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Halloween

Playing safe on the most dangerous night of the year

Halloween is supposed to be one of the most fun nights of the year for kids. They parade through neighborhoods in costumes often imitating their favorite characters while collecting mounds of candy.

But the holiday often has real-life horrors that don’t involve vampires or other scary creatures found on a movie screen.

Children are more than twice as likely to be hit by a car and killed on Halloween than on any other day of the year, according to Safe Kids Worldwide.

This has led to Halloween being considered the most dangerous night of the year.

Penny Shaw, program coordinator for Safe Kids of the Piedmont, recommends that families follow pedestrian safety guidelines and motorists should be extra vigilant.  

“Safe Kids also encourages families to trick-or-treat in areas they know,” Shaw said. “While it’s tempting to trek to a neighborhood known for giving out ‘the good candy,’ there are risks associated with not being familiar with a neighborhood’s layout, especially while out during popular trick-or-treating hours between 5:30 and 9:30 p.m.”

Do’s for trick-or-treaters

  • Children under 12 should be accompanied by an adult.
  • Cross at street corners and traffic signals.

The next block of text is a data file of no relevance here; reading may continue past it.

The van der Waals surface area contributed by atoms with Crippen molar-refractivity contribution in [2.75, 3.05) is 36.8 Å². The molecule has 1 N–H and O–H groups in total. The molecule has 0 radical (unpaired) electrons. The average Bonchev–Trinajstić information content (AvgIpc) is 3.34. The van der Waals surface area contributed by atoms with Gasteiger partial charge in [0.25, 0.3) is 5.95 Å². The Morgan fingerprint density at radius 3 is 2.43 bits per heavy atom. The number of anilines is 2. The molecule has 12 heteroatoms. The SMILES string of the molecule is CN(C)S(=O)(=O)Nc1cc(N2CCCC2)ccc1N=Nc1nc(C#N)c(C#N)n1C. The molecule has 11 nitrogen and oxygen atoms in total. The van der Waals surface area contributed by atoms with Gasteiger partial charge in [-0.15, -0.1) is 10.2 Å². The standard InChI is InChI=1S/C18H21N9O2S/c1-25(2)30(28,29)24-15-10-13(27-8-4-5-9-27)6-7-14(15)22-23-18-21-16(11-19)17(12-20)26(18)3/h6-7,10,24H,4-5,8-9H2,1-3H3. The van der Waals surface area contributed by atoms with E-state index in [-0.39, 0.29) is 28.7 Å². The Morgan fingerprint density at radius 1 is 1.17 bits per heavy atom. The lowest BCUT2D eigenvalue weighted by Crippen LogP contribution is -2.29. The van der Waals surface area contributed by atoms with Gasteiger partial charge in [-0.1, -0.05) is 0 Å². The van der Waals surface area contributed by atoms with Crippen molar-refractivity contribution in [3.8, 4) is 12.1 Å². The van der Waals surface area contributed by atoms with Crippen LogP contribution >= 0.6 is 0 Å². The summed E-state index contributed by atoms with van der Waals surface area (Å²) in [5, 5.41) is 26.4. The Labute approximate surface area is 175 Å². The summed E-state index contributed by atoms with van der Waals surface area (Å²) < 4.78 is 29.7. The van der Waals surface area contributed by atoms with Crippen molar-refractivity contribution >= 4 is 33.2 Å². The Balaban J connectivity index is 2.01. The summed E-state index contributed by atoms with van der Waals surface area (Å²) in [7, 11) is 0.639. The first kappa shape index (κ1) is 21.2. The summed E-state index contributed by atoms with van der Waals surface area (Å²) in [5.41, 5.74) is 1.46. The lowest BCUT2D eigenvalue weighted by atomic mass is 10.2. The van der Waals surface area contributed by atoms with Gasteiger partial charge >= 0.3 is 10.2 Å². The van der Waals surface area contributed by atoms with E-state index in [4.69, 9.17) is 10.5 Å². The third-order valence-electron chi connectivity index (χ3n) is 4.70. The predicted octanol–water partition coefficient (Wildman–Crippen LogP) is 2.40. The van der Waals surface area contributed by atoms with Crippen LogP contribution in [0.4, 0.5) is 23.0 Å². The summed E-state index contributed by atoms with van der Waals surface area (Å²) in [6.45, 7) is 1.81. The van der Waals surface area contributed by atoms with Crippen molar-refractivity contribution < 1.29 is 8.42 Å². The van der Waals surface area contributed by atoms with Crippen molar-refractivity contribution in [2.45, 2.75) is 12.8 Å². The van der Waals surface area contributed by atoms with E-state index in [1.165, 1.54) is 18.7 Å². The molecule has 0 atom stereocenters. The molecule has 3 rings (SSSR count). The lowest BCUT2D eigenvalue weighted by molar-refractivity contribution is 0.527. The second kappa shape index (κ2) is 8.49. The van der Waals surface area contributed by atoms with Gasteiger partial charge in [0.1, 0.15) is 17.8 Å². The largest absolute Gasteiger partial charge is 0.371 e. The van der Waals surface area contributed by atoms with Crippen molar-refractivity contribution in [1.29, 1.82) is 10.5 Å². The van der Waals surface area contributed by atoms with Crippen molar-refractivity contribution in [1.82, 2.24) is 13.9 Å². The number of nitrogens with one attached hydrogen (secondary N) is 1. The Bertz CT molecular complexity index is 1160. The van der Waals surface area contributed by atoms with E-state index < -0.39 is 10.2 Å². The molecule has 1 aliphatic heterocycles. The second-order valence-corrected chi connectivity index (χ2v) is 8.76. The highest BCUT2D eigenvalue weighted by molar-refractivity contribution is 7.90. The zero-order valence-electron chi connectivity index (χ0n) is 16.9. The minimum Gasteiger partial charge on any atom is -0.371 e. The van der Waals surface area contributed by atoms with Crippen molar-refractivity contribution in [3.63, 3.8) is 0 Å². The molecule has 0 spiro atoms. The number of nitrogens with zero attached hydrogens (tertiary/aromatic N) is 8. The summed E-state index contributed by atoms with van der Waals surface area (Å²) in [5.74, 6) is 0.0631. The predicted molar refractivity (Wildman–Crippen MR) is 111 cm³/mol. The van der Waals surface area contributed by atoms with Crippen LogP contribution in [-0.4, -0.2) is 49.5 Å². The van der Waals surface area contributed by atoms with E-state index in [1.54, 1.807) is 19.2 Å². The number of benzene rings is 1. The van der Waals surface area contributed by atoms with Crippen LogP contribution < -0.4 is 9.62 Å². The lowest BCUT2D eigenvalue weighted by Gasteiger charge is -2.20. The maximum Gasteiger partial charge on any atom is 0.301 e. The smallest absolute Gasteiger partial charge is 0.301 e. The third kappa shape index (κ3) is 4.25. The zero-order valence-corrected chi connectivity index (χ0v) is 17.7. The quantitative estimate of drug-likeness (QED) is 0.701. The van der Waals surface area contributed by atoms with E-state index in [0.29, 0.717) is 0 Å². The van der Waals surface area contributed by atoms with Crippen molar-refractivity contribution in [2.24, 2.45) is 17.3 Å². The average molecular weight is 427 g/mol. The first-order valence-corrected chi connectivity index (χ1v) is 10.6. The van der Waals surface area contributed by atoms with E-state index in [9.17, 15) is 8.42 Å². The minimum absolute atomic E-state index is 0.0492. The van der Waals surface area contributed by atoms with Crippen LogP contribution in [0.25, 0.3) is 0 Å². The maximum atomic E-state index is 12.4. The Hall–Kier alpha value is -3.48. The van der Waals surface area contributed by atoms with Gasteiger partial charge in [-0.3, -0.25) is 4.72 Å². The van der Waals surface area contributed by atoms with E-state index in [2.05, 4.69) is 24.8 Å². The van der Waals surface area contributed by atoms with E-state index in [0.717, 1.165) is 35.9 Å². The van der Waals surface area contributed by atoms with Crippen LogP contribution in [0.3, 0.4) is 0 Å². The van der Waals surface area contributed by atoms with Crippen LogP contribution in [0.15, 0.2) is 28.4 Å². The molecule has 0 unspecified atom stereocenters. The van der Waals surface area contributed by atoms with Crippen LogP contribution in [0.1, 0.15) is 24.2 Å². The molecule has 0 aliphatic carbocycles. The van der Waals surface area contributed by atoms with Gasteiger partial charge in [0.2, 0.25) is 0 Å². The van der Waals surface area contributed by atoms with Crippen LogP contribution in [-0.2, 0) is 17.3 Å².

• Look left, right and left again before crossing the street, and continue to look while crossing.
  • Put electronic devices down while walking and keep heads up while crossing streets. Walk and don’t run when crossing a street.
  • Always walk on sidewalks or paths. If there aren’t sidewalks, walk facing traffic as far to the left as possible.
  • Families should carry a flashlight to make sure they’re visible to motorists. Flashlights and glowsticks can also be placed inside plastic pumpkins often used to collect the night’s candy. Smart phone flashlights also work. Children should wear reflective tape or stickers on costumes.
  • Choose face paint and makeup instead of masks, which can obstruct vision. If a mask is worn, don’t wear it while walking from house to house.
  • Make sure costumes are the right size to prevent trips and falls. Wear comfortable shoes suited for walking.

Do’s for motorists and those giving out candy

  • Slow down and pay close attention in residential areas. Children are excited and they might move in unpredictable ways.
  • Enter and exit driveways and alleys slowly and carefully.
  • Eliminate distractions inside of your vehicle so you can concentrate on the road and surroundings. Set smartphones to “do not disturb” while driving.
  • Begin using headlights earlier in the day.
  • Turn outdoor lights on to welcome trick-or-treaters.
  • Consider placing small toys and other non-food related trinkets in a teal-colored pumpkin for children diagnosed with food allergies.

Find more tips from Safe Kids to keep your family safe. If you have an emergency on Halloween, call 911.